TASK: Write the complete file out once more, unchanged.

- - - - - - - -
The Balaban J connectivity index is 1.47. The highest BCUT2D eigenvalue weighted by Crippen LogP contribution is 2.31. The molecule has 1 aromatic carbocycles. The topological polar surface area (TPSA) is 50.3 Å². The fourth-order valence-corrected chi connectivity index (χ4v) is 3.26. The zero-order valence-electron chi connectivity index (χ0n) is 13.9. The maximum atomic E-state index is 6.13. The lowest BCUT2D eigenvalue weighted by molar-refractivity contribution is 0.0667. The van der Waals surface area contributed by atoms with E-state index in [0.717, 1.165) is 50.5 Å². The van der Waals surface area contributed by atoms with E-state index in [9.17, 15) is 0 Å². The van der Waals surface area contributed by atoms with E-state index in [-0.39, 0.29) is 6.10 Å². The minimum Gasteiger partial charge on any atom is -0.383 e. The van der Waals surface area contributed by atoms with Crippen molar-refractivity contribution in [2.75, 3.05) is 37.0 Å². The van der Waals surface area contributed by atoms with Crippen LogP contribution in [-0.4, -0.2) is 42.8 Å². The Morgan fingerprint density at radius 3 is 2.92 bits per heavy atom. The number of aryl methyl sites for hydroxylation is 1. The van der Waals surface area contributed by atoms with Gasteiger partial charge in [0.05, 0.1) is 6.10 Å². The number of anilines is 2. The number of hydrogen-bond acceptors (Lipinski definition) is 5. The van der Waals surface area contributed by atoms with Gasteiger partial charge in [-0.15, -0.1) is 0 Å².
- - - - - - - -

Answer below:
The Balaban J connectivity index is 1.47. The highest BCUT2D eigenvalue weighted by Crippen LogP contribution is 2.31. The molecule has 1 aromatic carbocycles. The topological polar surface area (TPSA) is 50.3 Å². The fourth-order valence-corrected chi connectivity index (χ4v) is 3.26. The zero-order valence-electron chi connectivity index (χ0n) is 13.9. The maximum atomic E-state index is 6.13. The lowest BCUT2D eigenvalue weighted by molar-refractivity contribution is 0.0667. The van der Waals surface area contributed by atoms with E-state index in [0.717, 1.165) is 50.5 Å². The van der Waals surface area contributed by atoms with E-state index in [9.17, 15) is 0 Å². The van der Waals surface area contributed by atoms with E-state index in [-0.39, 0.29) is 6.10 Å². The minimum Gasteiger partial charge on any atom is -0.383 e. The van der Waals surface area contributed by atoms with Crippen molar-refractivity contribution in [2.75, 3.05) is 37.0 Å². The van der Waals surface area contributed by atoms with Crippen LogP contribution in [-0.4, -0.2) is 42.8 Å². The Morgan fingerprint density at radius 3 is 2.92 bits per heavy atom. The number of aryl methyl sites for hydroxylation is 1. The van der Waals surface area contributed by atoms with Gasteiger partial charge in [0.05, 0.1) is 6.10 Å². The number of anilines is 2. The number of hydrogen-bond acceptors (Lipinski definition) is 5. The van der Waals surface area contributed by atoms with Gasteiger partial charge in [-0.15, -0.1) is 0 Å².